June 09: Indian Wine Academy President Subhash Arora challenges a statement made by Brindco's Aman Dhall in a media interview and set the record right on the serving temperature of wine
"Wine should ideally be served at 18 degrees Celsius. In India, there is a tendency to disregard this thumb rule. So basically what you end up consuming is not wine but vinegar." That's Aman Dhall, Executive Director, Brindco, as quoted in Brunch, the Sunday magazine of the Hindustan Times, Delhi 's No. 2 newspaper.
I don't believe Aman could have made such a half-baked statement. After selling over 100,000 cases during his short but eventful wine marketing career, and after meeting scores of wine makers, he must know better.
Most likely, it is a case of the journalist economising on words and not giving the entire quote. I've been misquoted by journalists many times. I have been called "a teetotaler," when what I had said was that I used to be a teetotaler and now drink only wine. Some time back, I was talking about Cabernet Sauvignon and the name of the grape that appeared was Sauvignon (Blanc).
Unlike in a webzine, where errors or views expressed incorrectly can be corrected and updated, it is not feasible for a newspaper journalist to keep getting back to the readers with corrections. The loser, therefore, is the poor reader.
The opening statement and not who made it, though, is the point of my editorial. I have been repeatedly emphasising in media interviews that wine must be stored and served at the right temperature if it has to be enjoyed better. Serving temperatures are different for different wines. Certainly, red wines should never be served at beyond 18 degrees C. In fact, in summer time, they should be served at 16 degrees C because they tend to get warm fast. Only full-scale Bordeaux and Australian Cab-Shiraz fall in this category.
The other recommended temperatures are: Amarone, Barolo and Barbaresco (16-17); Burgundy, Rhones, top-end California Cabs & Zins and Rioja Reservas(15-17); Chianti Reserva, Chilean Cabernet, regular Bordeaux, Pinot Noir(14-16); Cru Beaujolais, Cote du Rhone, Chianti, Sicilian Reds, Barbera, Dolcetto and light Zinfandel, including those from Nashik (12-14) and Valpolicella, Beaujolais and Chinon from Loire (10-12). Most producers mention the recommended serving temperature, especially if they are from the New World .
The guiding philosophy is that fuller-bodied reds are to be served at higher temperatures, but as the wine body gets lighter, it will be best enjoyed at lower temperatures. My usual advice is to keep the red wine in a refrigerator, or in an ice bucket with some water and salt added for faster cooling, for a few minutes before serving. Naturally, a light bodied wine would need to be in the bucket for 30 minutes or more. For sceptics, I have to add that the temperatures recommended are indicative and one doesn't need a thermometer to measure them.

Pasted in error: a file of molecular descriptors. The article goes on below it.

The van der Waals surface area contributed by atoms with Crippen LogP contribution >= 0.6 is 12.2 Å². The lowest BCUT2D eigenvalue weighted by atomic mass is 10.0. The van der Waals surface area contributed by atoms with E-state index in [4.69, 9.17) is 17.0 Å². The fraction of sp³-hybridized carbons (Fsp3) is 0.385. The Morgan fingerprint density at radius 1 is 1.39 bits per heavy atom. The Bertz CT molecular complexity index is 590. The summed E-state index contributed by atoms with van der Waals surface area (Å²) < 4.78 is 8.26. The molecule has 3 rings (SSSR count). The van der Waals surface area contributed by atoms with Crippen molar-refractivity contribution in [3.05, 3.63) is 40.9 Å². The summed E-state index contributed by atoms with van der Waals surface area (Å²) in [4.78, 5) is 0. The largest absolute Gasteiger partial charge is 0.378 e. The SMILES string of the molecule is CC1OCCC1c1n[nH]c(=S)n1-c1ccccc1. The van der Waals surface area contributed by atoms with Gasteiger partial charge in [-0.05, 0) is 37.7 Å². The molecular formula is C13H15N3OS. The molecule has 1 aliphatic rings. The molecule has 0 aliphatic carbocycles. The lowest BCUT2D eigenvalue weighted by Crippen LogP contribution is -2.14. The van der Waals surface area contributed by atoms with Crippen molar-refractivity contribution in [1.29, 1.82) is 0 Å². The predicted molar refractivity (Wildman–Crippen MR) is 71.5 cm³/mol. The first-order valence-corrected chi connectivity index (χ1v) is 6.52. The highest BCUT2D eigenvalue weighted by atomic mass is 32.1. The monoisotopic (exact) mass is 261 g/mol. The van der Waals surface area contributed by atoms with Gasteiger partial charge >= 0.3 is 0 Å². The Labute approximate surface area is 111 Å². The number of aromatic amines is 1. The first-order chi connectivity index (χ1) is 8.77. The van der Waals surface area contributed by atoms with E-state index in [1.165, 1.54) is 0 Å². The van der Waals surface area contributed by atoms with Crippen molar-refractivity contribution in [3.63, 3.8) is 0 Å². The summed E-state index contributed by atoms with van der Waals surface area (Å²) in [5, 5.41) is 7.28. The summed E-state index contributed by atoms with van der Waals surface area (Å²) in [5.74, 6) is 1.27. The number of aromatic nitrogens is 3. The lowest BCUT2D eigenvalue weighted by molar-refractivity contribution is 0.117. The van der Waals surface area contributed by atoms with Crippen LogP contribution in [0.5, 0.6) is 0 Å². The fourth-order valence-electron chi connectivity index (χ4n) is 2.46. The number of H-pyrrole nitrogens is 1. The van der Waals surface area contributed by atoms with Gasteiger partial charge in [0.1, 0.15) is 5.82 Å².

If you are in a restaurant, do ask the waiter for an ice bucket even for a red wine. Let me add that most people and restaurant waiters, even in the US , are not much better informed at times, though their wine culture is at least 25 years ahead of ours.
What happens when wine is served at over 18 degrees C? Is it vinegar? Definitely not. It may not give you its best flavour or bouquet, but it will still be wine. Our sense of smell, which is an extremely important aspect of enjoying wine, reacts only to vapours.
A red wine is less volatile than a white. The objective of getting the serving temperature right, and the reason why we swirl a glass of wine, is to get the drink to a point where the aromatic substances called ethers begin to evaporate. This temperature is progressively higher for fuller wines. At warmer temperatures, alcohol vapours get into the nose too and the unpleasant smell of alcohol tends to dominate. The flavour of wine becomes medicinal. Try drinking Coke at 18 degrees C and you will understand what I mean!
Wine becomes vinegar with oxidation and/or at higher temperatures. If stored for longer periods beyond 18 degrees (and that goes for white wines as well, which must be served cold to chilled), wine begins to deteriorate gradually; if the temperature goes up to 22 or 25 degrees and beyond, the process of 'vinegarisation' gathers speed. I suspect that about 15% of wine in India is drunk as vinegar or just thrown away because of poor storage conditions.
Any one of the parties involved in the entire process, from wine making to transportation, storage and sale, can be guilty of this slaughter of wine. Producers are generally careful so they can be ruled out. Transportation by sea where wine is stored for 2-4 weeks can be a major factor unless reefer containers are used. Another factor is the long waiting period at a port for customs clearance. The absence of a cold chain, or its breakdown at any of the many points in transit - transportation from the port, importer's warehouse, retail shop or restaurant, and, most importantly, at the end consumer's home - can turn any wine into vinegar.
If the wine you've just been served has been stored at temperatures more than 18 degrees, chances are your wine has turned into vinegar anyway, and it doesn't really matter if you drink vinegar at 15 degrees, 18 degrees or higher temperatures.
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